Brad Lidge was released by the Nationals earlier this week after being designated for assignment and clearing waivers. The move came just 10 days after he returned from sports hernia surgery. While he’s now free to sign anywhere, he appears to be having a tough time letting go of the way the Nationals handled things.
“I am healthy,” Lidge told ESPN’s Jerry Crasnick via email, “but based on the path I would have to take to get back to the bigs this year I am not sure I will be jumping back in right now. No official decision one way or another, but mostly I am not happy that I rushed back from surgery before I was ready only to be designated for assignment a couple of days later.”
You have to respect Lidge’s work ethic, but the Nationals simply determined that he wasn’t worth the roster spot anymore. Not an easy decision to make when somebody is making $1 million. The 35-year-old right-hander had an obscene 9.64 ERA and 11 walks over just 9 1/3 innings, so they had a legitimate case to give him the boot. Still, it’s a pretty tough pill to swallow for someone who has enjoyed a lot of success in the big leagues.
There’s no shortage of teams looking for bullpen help and Lidge has instructed his agents to take calls from potential suitors. Emotions are running pretty high at the moment, but we probably haven’t seen the last of him in the big leagues.
According to Jorge Castillo of the Washington Post, Nationals infielder Danny Espinosa declined to attend the team’s annual Winterfest because of his dissatisfaction with management following their trade for outfielder Adam Eaton.
A source told Castillo that Espinosa’s unhappiness stemmed from a belief that the acquisition would jeopardize his starting role in 2017. With Eaton in center field, Trea Turner will likely return to his post at shortstop, leaving Espinosa out in the cold — or, as the case may be, on the bench. The move shouldn’t come as a big surprise to Espinosa, however, as Nationals’ GM Mike Rizzo spoke to the possibility of trading the infielder or reassigning him to a utility role back in early November.
Offensively, the 29-year-old had a down year in 2016, slashing just .209/.306/.378 with 24 home runs in 601 PA. Defensively, he still profiles among the top shortstops in the National League, with eight DRS (Defensive Runs Saved) and 8.3 Def (Defensive Runs Above Average) in his seventh year with the club.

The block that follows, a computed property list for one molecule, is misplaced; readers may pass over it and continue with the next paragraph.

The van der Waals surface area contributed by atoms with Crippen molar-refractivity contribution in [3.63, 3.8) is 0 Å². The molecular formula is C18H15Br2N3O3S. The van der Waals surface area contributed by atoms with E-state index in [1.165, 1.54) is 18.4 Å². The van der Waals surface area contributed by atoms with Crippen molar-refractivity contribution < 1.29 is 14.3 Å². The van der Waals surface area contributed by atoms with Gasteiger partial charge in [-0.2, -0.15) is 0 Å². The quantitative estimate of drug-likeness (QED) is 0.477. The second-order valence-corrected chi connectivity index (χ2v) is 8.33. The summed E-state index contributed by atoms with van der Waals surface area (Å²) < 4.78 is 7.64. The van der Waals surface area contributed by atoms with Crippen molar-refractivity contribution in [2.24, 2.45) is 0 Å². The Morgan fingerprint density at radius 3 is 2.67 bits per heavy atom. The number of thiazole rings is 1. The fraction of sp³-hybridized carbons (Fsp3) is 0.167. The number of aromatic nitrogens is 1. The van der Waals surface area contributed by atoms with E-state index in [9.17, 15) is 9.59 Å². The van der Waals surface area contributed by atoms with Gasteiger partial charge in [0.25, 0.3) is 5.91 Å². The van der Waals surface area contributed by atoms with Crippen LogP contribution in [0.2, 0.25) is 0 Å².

Espinosa will reach free agency after the 2017 season.
The Red Sox might be trying to move the wrong pitcher, according to the Boston Globe’s Nick Cafardo. Cafardo revealed that while the Sox have been trying to market right-hander Clay Buchholz, more teams would be interested in trades involving southpaw Drew Pomeranz.
The club appears reluctant to deal Pomeranz, especially because his price tag comes in at a cool $4.7 million to Buchholz’s $13.5 million in 2017. Those who have already expressed interest in the veteran hurlers, including the Twins, Mariners and Royals, also seem put off by Buchholz’s salary requirements as he enters his 32nd year.
Health could be another factor preventing teams from jumping to make trade offers, as Cafardo quotes an AL executive who believes the “medicals on both Pomeranz and Buchholz probably aren’t that great.” Neither pitcher suffered any major injuries during the 2016 season, though Pomeranz missed just over a week of play due to forearm soreness.
Pomeranz outperformed his fellow starter in 2016, pitching to a 3.32 ERA and career-best 9.8 K/9 through 170 2/3 innings with the Padres and Red Sox. He got off to an exceptionally strong start in San Diego, where his ERA dropped to 2.47 through the first half of the year before the Padres dealt him to Boston for minor league right-hander Anderson Espinoza. Buchholz, on the other hand, struggled with a 4.78 ERA and saw a decline in both his BB/9 and K/9 rates as he worked out a career-low 1.69 K/BB through 139 1/3 innings with the Sox.